Why Choose Native?The number one reason why you should opt for a native garden is that it requires little to no watering. California was just recently declared out of the worst drought of the past 1200 years, and hopefully learned a lesson about the importance of minimizing water consumption. However, the jury is still out on drought or no drought. A lush green lawn and tropical gardens are just not sustainable on this side of the planet. If everybody in California would turn off their sprinklers and opt for a native garden, it would save the country 5-7% in water. Now that’s impressive! A native garden also requires very low maintenance, which means that the time and money you would spend gardening can instead be spent relaxing and enjoying your self-sustaining urban oasis. And chances are you won’t be alone! Native vegetation creates a truly irresistible call for wildlife, and in no time, you’ll be able to enjoy the company of hummingbirds, butterflies and other indigenous pollinators and small animals. Pests won’t be a problem any longer, since native flora has evolved to co-exist with insects, so this will cut down on your use of chemicals, too. This can have very important consequences on the ecological health and balance of your area; native plants play an active role in the water cycle and add cooling moisture to the atmosphere.
Where Do I Start?The best way to get truly local, native vegetations is to obtain them through nurseries. The California Native Plant Society offers a comprehensive list of nurseries based on your location. The Theodore Payne Foundation in the San Fernando Valley is the only local native nursery in the Los Angeles area. Established in 1960, this nonprofit is home to an art gallery, seed room, bookstore, and they also run courses and workshops free of charge for all members. Each of their plants comes labelled with all the necessary information about its needs, flowering season, and how to best take care of it – but if you still have doubts or questions, you can ask for help from one of the 250 amazing volunteers who work at the Foundation. The people behind Tree of Life Nursery made it their mission to “propagate California native plants with the notion that the developed hillsides and open spaces in the state were in desperate need of returning to their natural, beautiful forms,” and keeping California looking like California. Located in San Juan Capistrano, this nursery is considered an institution in the field and offers a great variety of resources for all levels, from beginners to expert gardeners. The Santa Barbara Botanic Garden is, in all respects, a living museum, one of 30 gardens accredited by the American Alliance of Museums, and it’s worth a visit, particularly in springtime. The Garden is home to a staggering collection of 1000 native California plants, as well as a world-class scientific research center and periodically hosts educational programs to increase environmental knowledge within the community, and to develop the skills and expertise to help conservation.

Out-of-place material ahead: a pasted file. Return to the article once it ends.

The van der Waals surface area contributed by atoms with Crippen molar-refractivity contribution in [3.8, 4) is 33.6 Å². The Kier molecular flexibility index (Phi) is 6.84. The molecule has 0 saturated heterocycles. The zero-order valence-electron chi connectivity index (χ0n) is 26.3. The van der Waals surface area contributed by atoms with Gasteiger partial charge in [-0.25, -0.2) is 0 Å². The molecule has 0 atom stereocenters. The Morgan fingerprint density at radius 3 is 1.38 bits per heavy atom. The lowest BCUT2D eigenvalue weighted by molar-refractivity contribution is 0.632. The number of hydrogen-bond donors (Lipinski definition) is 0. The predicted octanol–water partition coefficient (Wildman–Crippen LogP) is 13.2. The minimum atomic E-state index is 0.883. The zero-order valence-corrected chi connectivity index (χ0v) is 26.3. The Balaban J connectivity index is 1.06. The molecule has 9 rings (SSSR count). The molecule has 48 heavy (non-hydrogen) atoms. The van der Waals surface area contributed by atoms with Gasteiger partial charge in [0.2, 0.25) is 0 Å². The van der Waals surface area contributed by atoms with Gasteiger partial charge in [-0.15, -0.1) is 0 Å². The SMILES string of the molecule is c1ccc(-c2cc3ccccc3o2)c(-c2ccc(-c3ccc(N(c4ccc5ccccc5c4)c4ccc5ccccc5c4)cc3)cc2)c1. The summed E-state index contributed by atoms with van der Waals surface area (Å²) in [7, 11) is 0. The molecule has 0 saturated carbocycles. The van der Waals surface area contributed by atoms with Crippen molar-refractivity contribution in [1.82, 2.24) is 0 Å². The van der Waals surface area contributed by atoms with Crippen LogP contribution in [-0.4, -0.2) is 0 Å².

What if I Live in an Apartment?Indigenous plants are known for their resilience and many of them do well in a pot while they clean the air in your home or office. We asked Anna from @thetopsoil on Instagram, an LA native and California conservationist, for her best recommendations on easy to keep indoor plants: Sansevieria (Snake Tongue) Pothos Picture by @montroseplants. Picture by @plantkween. ZAMIA (ZZ PLANT) DIEFFENBACHIA (DUMB CANE) Picture by @leahwolffdesign.
PEPEROMIAIndoor plants come with the extra benefit of filtering the air of your home and office. A study conducted by NASA shows that Sanseviera out of all California natives might be the most effective at removing chemicals linked to health effects such as eye irritation and headaches. Scientists recommend having at least one plant per 100 square meters, just remember that some of these plants might be toxic to cats or dogs. If you are a pet owner, always check the toxicity of the plants before introducing them into your home.